That also takes care of your hotel guests not being able to delete the channel, but it still doesn't stop them from being able to add channels, but maybe that doesn't matter.


I don't have any problems with guests adding their own channels. They want to watch their own Netflix or Hulu or Amazon account during their stay? Fine by me.
We'll reset the Roku when they check out.

Maybe even sell Rokus in the gift shop for those who liked the experience Smiley Happy
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Level 7

Re: Hiring Developer for Hotel IPTV System

"destruk" wrote:
Roku2 can delete dev channels. You click the delete button on the roku's developer IP, so, it's also not authenticated to get to that page as it's in your trusted LAN. Hotel guests with a laptop or cell phone using your internet could log into that site and wipe out your dev channel for each connected roku device on the network, one by one, so that's not a good solution either.


"RokuJoel" wrote:
You could just put the players on their own subnet, authenticated by their mac address and block the mac address from the wireless subnet that the guests are on. Won't stop people with their own hotspot from tampering, but you could always teach the housekeepers how to reset the box back the way you want it.


Joel is on the right track. There is a very simple way to make it bullet proof.

* For a hotel under construction, we can put the Rokus on their own physical LAN, separate from guest Internet access. To prevent somebody very creative from plugging their computer into the dedicated Roku LAN, we can limit access on that switch port to only the Roku's MAC address (takes under 1 minute of work on a modern commercial network switch). To prevent the 0.1% of people who know how to change their LAN MAC address from doing anything funny, we can enable port isolation on the switch (again, less than a minute of work).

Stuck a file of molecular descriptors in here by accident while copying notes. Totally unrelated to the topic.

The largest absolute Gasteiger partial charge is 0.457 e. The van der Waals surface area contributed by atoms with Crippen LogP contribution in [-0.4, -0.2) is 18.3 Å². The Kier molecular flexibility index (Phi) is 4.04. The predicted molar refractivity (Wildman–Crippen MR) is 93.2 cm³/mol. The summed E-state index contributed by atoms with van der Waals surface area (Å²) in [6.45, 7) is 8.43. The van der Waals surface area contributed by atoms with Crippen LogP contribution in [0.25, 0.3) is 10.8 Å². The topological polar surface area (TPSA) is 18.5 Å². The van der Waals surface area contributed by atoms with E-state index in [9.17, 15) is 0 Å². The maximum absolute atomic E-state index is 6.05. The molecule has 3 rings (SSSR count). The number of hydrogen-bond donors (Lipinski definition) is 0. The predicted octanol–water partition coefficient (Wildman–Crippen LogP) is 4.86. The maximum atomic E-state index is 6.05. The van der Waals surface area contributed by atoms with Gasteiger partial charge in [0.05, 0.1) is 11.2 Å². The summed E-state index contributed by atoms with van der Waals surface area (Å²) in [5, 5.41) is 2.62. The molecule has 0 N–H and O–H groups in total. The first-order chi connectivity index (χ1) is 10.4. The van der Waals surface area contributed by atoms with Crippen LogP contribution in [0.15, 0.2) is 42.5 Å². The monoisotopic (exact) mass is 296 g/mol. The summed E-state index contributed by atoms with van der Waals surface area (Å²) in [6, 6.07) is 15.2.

* For an existing hotel, or where running two Ethernet cables per room is undesirable, we can simply use a different subnet and VLAN for the guest network.

In the worst case scenario, the guest will be able to, at most, temper with one Roku that they have physical access to, and which we'll reset when they check out anyway.

Besides, we are talking about a hotel here, not a prison. People checking into hotels have much better things to do than try to damage the hotels property.
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Level 7

Re: Hiring Developer for Hotel IPTV System

There is no way to use the SD for other storage. The SD card is specially formatted to store channels only, and the software which does space management assumes there is nothing else on the card. Besides this, SDK apps have no access to the video stream so DVR functionality would not be possible even if you could write to the card.

--Mark
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Level 10

Re: Hiring Developer for Hotel IPTV System

You have it all figured out Rontec, so good luck with this.
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Level 7

Re: Hiring Developer for Hotel IPTV System

Ok, so no local PVR then, too bad.
We can just use the Wowza nDVR AddOn then.

Still looking to hire somebody to build the channel ...